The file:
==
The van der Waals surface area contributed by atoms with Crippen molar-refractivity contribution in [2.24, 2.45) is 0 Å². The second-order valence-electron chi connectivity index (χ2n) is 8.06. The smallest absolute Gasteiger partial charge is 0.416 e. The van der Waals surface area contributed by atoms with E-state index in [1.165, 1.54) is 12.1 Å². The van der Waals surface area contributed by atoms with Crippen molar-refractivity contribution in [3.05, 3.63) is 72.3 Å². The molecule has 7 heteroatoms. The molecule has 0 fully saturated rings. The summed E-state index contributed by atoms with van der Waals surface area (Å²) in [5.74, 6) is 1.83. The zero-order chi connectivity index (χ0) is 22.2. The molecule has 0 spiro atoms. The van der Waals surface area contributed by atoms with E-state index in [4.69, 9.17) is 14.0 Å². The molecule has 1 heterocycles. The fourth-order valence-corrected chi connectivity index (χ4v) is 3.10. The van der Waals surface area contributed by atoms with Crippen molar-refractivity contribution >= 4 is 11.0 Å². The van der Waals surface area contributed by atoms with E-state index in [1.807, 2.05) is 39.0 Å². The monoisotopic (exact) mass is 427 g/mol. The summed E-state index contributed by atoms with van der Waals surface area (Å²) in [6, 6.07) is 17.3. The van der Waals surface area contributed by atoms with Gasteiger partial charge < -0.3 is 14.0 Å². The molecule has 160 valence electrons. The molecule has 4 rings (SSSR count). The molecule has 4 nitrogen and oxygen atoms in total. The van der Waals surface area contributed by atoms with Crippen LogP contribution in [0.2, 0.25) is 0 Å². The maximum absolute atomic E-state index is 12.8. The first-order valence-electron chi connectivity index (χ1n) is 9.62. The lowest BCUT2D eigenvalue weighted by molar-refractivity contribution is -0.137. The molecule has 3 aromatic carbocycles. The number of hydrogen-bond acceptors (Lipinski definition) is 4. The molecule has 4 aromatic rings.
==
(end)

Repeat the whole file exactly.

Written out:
The van der Waals surface area contributed by atoms with Crippen molar-refractivity contribution in [2.24, 2.45) is 0 Å². The second-order valence-electron chi connectivity index (χ2n) is 8.06. The smallest absolute Gasteiger partial charge is 0.416 e. The van der Waals surface area contributed by atoms with E-state index in [1.165, 1.54) is 12.1 Å². The van der Waals surface area contributed by atoms with Crippen molar-refractivity contribution in [3.05, 3.63) is 72.3 Å². The molecule has 7 heteroatoms. The molecule has 0 fully saturated rings. The summed E-state index contributed by atoms with van der Waals surface area (Å²) in [5.74, 6) is 1.83. The zero-order chi connectivity index (χ0) is 22.2. The molecule has 0 spiro atoms. The van der Waals surface area contributed by atoms with E-state index in [4.69, 9.17) is 14.0 Å². The molecule has 1 heterocycles. The fourth-order valence-corrected chi connectivity index (χ4v) is 3.10. The van der Waals surface area contributed by atoms with Crippen molar-refractivity contribution >= 4 is 11.0 Å². The van der Waals surface area contributed by atoms with E-state index in [1.807, 2.05) is 39.0 Å². The monoisotopic (exact) mass is 427 g/mol. The summed E-state index contributed by atoms with van der Waals surface area (Å²) in [6, 6.07) is 17.3. The van der Waals surface area contributed by atoms with Gasteiger partial charge < -0.3 is 14.0 Å². The molecule has 160 valence electrons. The molecule has 4 rings (SSSR count). The molecule has 4 nitrogen and oxygen atoms in total. The van der Waals surface area contributed by atoms with Crippen LogP contribution in [0.2, 0.25) is 0 Å². The maximum absolute atomic E-state index is 12.8. The first-order valence-electron chi connectivity index (χ1n) is 9.62. The lowest BCUT2D eigenvalue weighted by molar-refractivity contribution is -0.137. The molecule has 3 aromatic carbocycles. The number of hydrogen-bond acceptors (Lipinski definition) is 4. The molecule has 4 aromatic rings.